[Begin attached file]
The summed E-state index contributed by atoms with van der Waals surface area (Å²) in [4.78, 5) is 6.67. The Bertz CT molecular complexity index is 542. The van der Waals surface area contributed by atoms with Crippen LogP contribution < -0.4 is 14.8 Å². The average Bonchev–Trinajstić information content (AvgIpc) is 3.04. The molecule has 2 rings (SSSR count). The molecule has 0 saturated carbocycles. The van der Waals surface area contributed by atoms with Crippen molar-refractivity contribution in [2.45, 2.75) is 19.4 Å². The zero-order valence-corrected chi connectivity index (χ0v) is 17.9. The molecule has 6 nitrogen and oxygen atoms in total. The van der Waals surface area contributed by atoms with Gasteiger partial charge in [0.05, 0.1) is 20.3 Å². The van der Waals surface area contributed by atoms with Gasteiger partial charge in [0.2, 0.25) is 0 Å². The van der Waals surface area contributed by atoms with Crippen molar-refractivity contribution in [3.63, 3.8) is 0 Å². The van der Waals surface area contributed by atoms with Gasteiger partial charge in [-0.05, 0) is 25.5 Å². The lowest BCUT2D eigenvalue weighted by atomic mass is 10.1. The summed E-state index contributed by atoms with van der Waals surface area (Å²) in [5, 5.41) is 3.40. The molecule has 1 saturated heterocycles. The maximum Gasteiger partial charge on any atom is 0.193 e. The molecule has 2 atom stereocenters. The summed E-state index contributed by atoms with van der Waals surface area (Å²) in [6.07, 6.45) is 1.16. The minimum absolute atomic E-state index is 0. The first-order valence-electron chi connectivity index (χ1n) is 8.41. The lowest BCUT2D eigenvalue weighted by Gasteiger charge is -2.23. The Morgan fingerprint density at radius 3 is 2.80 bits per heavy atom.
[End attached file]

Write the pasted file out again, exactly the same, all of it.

The summed E-state index contributed by atoms with van der Waals surface area (Å²) in [4.78, 5) is 6.67. The Bertz CT molecular complexity index is 542. The van der Waals surface area contributed by atoms with Crippen LogP contribution < -0.4 is 14.8 Å². The average Bonchev–Trinajstić information content (AvgIpc) is 3.04. The molecule has 2 rings (SSSR count). The molecule has 0 saturated carbocycles. The van der Waals surface area contributed by atoms with Crippen molar-refractivity contribution in [2.45, 2.75) is 19.4 Å². The zero-order valence-corrected chi connectivity index (χ0v) is 17.9. The molecule has 6 nitrogen and oxygen atoms in total. The van der Waals surface area contributed by atoms with Gasteiger partial charge in [0.05, 0.1) is 20.3 Å². The van der Waals surface area contributed by atoms with Gasteiger partial charge in [0.2, 0.25) is 0 Å². The van der Waals surface area contributed by atoms with Crippen molar-refractivity contribution in [3.63, 3.8) is 0 Å². The van der Waals surface area contributed by atoms with Gasteiger partial charge in [-0.05, 0) is 25.5 Å². The lowest BCUT2D eigenvalue weighted by atomic mass is 10.1. The summed E-state index contributed by atoms with van der Waals surface area (Å²) in [5, 5.41) is 3.40. The molecule has 1 saturated heterocycles. The maximum Gasteiger partial charge on any atom is 0.193 e. The molecule has 2 atom stereocenters. The summed E-state index contributed by atoms with van der Waals surface area (Å²) in [6.07, 6.45) is 1.16. The minimum absolute atomic E-state index is 0. The first-order valence-electron chi connectivity index (χ1n) is 8.41. The lowest BCUT2D eigenvalue weighted by Gasteiger charge is -2.23. The Morgan fingerprint density at radius 3 is 2.80 bits per heavy atom.